UDAYAPUR, August 20: Heavy rainfall since the past week, which has caused physical damage and loss of property across the country, has not spared Udaypur either.
Prices have gone up in the district as a direct consequence of the rains. Vegetables, a major consumer item, have seen a price hike by three times after the rains.
Green leaves, which used to cost Rs 60 per kg before the rains, now costs Rs 250 in the district headquarters. Mustard leaves, which used to cost only Rs 25 per 200 grams is now priced at Rs 60.
Consumers with the poor economic condition have been hit by the unexpected price hike. They are forced to eat their meals without curry. The price of onion and potato used to be Rs 40 and 35, which have been hiked to Rs 120 and 75, respectively.
Similarly, the prices of capsicum, cabbage, and cauliflower have been set at Rs 35, 30, and 60 per 200 grams, respectively. Before the rains, their prices were below Rs 100 per kilogram. After the price hike, low-income people are eating their meals without vegetables.
"People like us cannot afford vegetables anymore," said Ghuran Sada, a laborer at the vegetable market. "I deliver imported vegetables to shopkeepers all day but I don't have the capacity to buy vegetables for myself."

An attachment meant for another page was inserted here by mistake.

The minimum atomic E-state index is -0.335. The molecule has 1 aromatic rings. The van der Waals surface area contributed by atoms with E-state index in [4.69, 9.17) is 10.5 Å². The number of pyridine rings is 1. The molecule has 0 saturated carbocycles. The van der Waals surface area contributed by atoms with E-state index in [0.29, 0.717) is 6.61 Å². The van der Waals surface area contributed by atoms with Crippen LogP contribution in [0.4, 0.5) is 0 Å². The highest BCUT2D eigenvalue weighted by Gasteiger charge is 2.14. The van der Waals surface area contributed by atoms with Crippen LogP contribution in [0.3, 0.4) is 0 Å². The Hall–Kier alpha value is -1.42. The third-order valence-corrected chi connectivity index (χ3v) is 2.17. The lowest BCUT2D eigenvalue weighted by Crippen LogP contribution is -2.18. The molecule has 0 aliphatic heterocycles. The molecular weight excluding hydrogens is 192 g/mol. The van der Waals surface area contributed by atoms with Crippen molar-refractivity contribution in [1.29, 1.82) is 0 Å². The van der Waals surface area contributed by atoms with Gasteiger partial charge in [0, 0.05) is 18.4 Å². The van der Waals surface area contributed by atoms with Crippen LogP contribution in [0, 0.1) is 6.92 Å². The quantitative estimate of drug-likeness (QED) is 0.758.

Vegetables in Gaighat were already expensive in comparison to other markets. Because of the rains and floods, the market is facing supply crunch, causing the prices to increase further.
Traders say that 80 percent of vegetables in Gaighat are supplied from other districts. The supply of vegetables from Lalbandhi (Sarlahi), Dhankuta, Dharan, Golbazar, and Indian markets has been halted because of the rains. Around 200 tons of vegetables used to be supplied to Gaighat daily, which has shrunk to 15/20 tons of the local production.
Traders say that they have been unable to fulfill the demands of Nepali Army and Armed Police Force that consume more vegetables.
Because of lack of vegetables, we provide only 20-30 kilograms of vegetables to those who demand 200 kilograms and 15-20 kilograms to those who demand 100 kilograms.
Udayapur is dependent on other markets for the supply of vegetables, although commercial farming has started in the district.
According to District Agriculture Development Office (DADO), farmers have started commercial farming through the initiatives of different organizations and government bodies.
However, they are far away from producing to meet the market demand.